The Women's Table was commissioned in 1989 to commemorate 20 years of coeducation in Yale College. It was designed by Maya Lin (BA 1981, M.Arch 1986). The numbers on the Table represent the female students enrolled at Yale, beginning in 1873, then believed to be the date of the earliest women to register in the School of Fine Arts (we now know that Alice and Susan Silliman enrolled in the Yale School of Fine Arts upon its establishment in 1869). The Yale Graduate School of Arts and Sciences opened to women in 1892, but Yale College did not have female undergraduates until 1969. The dates on the Table go up to 1993, when Lin completed work on the sculpture.
By 1965, 75% of colleges in the US were coeducational, but Yale was not yet among them. It was one of the last Ivy League institutions to accept female undergraduate students. Intermittent discussions about coeducation arose during the 1950s and 60s, and Yale considered uniting with Vassar, a women's college. Vassar, however, opted instead to remain independent and begin admitting men. In 1968, the Yale Student Advisory Board Committee held Coeducation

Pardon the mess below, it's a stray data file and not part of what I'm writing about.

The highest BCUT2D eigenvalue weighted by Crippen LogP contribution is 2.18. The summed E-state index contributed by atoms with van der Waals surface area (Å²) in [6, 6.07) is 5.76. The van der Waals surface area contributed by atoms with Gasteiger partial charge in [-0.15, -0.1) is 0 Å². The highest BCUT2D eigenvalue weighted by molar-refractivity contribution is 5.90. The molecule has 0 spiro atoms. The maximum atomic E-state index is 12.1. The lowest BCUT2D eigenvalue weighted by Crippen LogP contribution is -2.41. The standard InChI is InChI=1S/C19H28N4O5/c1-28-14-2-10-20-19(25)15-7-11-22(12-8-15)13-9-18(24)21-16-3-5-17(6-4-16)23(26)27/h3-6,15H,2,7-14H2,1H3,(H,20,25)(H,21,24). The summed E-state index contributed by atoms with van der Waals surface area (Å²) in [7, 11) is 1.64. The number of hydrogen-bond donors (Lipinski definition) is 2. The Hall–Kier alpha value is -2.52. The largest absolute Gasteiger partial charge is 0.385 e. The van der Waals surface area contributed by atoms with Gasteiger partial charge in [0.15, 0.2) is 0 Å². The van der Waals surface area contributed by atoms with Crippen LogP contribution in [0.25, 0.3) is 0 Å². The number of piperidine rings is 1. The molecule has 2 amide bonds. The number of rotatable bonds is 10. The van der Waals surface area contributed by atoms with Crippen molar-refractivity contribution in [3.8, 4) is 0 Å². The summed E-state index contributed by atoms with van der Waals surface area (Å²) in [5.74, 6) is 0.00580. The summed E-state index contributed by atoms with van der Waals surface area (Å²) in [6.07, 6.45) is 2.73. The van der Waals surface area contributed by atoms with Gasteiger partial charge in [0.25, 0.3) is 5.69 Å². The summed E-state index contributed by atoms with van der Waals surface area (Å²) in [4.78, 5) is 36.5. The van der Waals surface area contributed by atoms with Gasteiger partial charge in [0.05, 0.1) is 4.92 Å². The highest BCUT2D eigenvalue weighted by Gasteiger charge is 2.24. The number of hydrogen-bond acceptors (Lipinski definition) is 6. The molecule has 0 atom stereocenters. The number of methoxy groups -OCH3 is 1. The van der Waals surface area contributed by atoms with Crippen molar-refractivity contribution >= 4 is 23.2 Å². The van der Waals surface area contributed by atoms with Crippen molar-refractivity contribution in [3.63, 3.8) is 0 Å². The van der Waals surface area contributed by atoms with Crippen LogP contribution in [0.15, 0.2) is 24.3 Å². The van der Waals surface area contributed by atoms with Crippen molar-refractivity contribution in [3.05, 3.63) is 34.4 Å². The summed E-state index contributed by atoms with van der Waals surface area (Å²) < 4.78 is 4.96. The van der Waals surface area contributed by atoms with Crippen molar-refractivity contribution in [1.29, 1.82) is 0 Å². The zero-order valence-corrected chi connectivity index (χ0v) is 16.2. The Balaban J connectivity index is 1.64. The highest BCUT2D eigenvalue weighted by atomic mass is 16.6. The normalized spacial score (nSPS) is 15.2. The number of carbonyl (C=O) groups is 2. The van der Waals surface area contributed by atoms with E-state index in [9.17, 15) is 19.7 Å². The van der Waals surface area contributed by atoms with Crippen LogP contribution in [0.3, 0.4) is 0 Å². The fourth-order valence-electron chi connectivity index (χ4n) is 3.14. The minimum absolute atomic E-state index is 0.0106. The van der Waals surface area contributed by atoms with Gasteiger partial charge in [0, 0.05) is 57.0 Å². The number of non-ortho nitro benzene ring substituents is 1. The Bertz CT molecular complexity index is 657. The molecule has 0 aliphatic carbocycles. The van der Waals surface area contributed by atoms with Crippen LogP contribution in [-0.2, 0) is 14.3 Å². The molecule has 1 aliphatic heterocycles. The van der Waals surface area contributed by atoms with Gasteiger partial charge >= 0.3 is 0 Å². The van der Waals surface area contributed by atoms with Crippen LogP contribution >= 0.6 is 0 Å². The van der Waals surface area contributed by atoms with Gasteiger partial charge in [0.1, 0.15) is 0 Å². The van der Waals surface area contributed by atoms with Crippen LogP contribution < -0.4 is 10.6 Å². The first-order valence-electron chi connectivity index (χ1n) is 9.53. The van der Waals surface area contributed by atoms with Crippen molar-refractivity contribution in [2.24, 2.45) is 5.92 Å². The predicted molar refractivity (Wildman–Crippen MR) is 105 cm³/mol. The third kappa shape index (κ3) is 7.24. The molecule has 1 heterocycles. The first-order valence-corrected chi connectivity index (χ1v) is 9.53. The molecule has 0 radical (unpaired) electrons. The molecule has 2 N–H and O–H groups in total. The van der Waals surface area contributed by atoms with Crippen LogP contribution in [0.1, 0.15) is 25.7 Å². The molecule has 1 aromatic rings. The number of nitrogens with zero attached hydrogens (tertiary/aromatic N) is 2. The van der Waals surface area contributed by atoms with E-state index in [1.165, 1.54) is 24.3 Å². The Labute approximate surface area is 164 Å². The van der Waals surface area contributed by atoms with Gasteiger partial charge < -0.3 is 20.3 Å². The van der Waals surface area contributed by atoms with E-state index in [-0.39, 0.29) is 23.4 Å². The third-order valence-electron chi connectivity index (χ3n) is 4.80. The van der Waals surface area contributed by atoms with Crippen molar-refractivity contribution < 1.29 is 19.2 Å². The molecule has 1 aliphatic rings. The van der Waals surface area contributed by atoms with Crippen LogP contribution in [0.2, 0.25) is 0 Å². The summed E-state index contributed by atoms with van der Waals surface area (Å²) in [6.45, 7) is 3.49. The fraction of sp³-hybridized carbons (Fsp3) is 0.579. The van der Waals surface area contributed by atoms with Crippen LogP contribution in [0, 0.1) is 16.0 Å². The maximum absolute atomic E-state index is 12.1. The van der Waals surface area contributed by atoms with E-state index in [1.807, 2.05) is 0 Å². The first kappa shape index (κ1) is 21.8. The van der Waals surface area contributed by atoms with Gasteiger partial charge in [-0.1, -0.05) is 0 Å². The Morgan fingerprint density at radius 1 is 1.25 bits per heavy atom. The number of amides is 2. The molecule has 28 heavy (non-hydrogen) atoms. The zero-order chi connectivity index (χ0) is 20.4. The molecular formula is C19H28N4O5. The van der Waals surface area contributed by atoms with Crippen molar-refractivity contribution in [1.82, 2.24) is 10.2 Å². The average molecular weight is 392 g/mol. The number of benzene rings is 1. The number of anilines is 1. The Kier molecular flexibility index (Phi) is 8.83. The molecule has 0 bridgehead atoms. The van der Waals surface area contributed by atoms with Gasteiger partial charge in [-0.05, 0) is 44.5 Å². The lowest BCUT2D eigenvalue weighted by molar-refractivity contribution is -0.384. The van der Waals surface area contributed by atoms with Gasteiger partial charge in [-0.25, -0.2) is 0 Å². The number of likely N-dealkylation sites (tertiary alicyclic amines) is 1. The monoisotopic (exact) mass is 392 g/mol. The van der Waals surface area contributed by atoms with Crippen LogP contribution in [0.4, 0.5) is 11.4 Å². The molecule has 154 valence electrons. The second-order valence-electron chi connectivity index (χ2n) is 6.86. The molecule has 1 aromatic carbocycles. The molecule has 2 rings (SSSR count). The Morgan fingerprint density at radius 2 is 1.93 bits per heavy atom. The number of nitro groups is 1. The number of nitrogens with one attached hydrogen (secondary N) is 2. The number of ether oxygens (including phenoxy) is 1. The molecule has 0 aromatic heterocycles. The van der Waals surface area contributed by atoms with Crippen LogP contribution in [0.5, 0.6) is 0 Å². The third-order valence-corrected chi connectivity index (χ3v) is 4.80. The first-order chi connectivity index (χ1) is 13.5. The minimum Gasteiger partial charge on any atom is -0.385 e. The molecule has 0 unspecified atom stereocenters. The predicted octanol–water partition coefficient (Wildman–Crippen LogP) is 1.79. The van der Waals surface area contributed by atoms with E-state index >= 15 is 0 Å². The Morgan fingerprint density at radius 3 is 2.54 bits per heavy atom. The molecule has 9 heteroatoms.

Week on campus, inviting 750 women to stay in Yale dormitories and sample classes. Soon afterward, Yale President Kingman Brewster announced that, beginning in the fall of 1969, Yale would become coeducational. 588 women arrived on Yale's campus that fall: 230 as first-year students and 358 as sophomore and junior transfer students. At this time, only 43 of Yale's 839 faculty members were women (~5%), and of these, only 2 worked as tenured professors. Course offerings generally focused on men, ignoring women's contributions to history, literature, science, and other subjects. Housing options for Yale's new female students were less than ideal, particularly for transfer students, whose rooms were distributed among the residential colleges, located in female-only entryways. This arrangement both led to overcrowding in the entryways, and effectively hindered students from interacting and forming friendships with other students in the college. Athletic opportunities for female students were very limited. Yale officials initially deemed sports such as soccer dangerous for women, and female sports teams also had difficulty procuring adequate funding. For more detail on the early years of coeducation at Yale, you can read the essay written by Yale College student Helen Price in the Yale Historical Review (available online in full).